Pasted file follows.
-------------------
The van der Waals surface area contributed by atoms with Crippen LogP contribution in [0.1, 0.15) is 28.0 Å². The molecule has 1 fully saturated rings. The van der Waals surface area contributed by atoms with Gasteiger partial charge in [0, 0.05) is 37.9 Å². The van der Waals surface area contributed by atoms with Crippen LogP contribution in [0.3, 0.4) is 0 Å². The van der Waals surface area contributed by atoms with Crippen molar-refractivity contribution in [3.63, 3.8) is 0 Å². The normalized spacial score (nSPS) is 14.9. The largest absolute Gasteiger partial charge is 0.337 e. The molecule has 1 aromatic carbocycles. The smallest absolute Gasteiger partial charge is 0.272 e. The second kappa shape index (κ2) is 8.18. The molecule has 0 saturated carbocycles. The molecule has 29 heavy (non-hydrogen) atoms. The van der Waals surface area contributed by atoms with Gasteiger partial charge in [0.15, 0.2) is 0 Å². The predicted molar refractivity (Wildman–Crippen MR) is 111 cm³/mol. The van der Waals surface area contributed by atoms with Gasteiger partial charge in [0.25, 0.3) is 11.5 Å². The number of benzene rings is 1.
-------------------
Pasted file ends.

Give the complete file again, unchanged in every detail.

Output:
The van der Waals surface area contributed by atoms with Crippen LogP contribution in [0.1, 0.15) is 28.0 Å². The molecule has 1 fully saturated rings. The van der Waals surface area contributed by atoms with Gasteiger partial charge in [0, 0.05) is 37.9 Å². The van der Waals surface area contributed by atoms with Crippen LogP contribution in [0.3, 0.4) is 0 Å². The van der Waals surface area contributed by atoms with Crippen molar-refractivity contribution in [3.63, 3.8) is 0 Å². The normalized spacial score (nSPS) is 14.9. The largest absolute Gasteiger partial charge is 0.337 e. The molecule has 1 aromatic carbocycles. The smallest absolute Gasteiger partial charge is 0.272 e. The second kappa shape index (κ2) is 8.18. The molecule has 0 saturated carbocycles. The molecule has 29 heavy (non-hydrogen) atoms. The van der Waals surface area contributed by atoms with Gasteiger partial charge in [0.15, 0.2) is 0 Å². The predicted molar refractivity (Wildman–Crippen MR) is 111 cm³/mol. The van der Waals surface area contributed by atoms with Gasteiger partial charge in [0.25, 0.3) is 11.5 Å². The number of benzene rings is 1.